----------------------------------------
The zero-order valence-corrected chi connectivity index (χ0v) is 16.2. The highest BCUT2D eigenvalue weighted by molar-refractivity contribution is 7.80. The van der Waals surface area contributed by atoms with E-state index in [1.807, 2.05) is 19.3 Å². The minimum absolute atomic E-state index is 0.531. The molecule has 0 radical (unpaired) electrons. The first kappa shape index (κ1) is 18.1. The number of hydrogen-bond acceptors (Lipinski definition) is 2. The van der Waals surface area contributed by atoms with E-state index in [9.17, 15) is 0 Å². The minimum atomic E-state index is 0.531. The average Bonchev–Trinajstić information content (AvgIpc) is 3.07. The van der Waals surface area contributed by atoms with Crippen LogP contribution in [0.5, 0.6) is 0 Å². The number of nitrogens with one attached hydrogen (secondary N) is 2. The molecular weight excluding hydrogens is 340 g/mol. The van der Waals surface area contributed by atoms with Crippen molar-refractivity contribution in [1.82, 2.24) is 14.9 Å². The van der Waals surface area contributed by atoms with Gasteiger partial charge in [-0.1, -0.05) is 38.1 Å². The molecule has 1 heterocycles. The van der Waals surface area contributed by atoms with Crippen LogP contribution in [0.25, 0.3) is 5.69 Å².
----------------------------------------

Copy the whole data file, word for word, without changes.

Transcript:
The zero-order valence-corrected chi connectivity index (χ0v) is 16.2. The highest BCUT2D eigenvalue weighted by molar-refractivity contribution is 7.80. The van der Waals surface area contributed by atoms with E-state index in [1.807, 2.05) is 19.3 Å². The minimum absolute atomic E-state index is 0.531. The molecule has 0 radical (unpaired) electrons. The first kappa shape index (κ1) is 18.1. The number of hydrogen-bond acceptors (Lipinski definition) is 2. The van der Waals surface area contributed by atoms with E-state index in [9.17, 15) is 0 Å². The minimum atomic E-state index is 0.531. The average Bonchev–Trinajstić information content (AvgIpc) is 3.07. The van der Waals surface area contributed by atoms with Crippen LogP contribution in [0.5, 0.6) is 0 Å². The number of nitrogens with one attached hydrogen (secondary N) is 2. The molecular weight excluding hydrogens is 340 g/mol. The van der Waals surface area contributed by atoms with Crippen molar-refractivity contribution in [1.82, 2.24) is 14.9 Å². The van der Waals surface area contributed by atoms with Gasteiger partial charge in [-0.1, -0.05) is 38.1 Å². The molecule has 1 heterocycles. The van der Waals surface area contributed by atoms with Crippen LogP contribution in [0.25, 0.3) is 5.69 Å².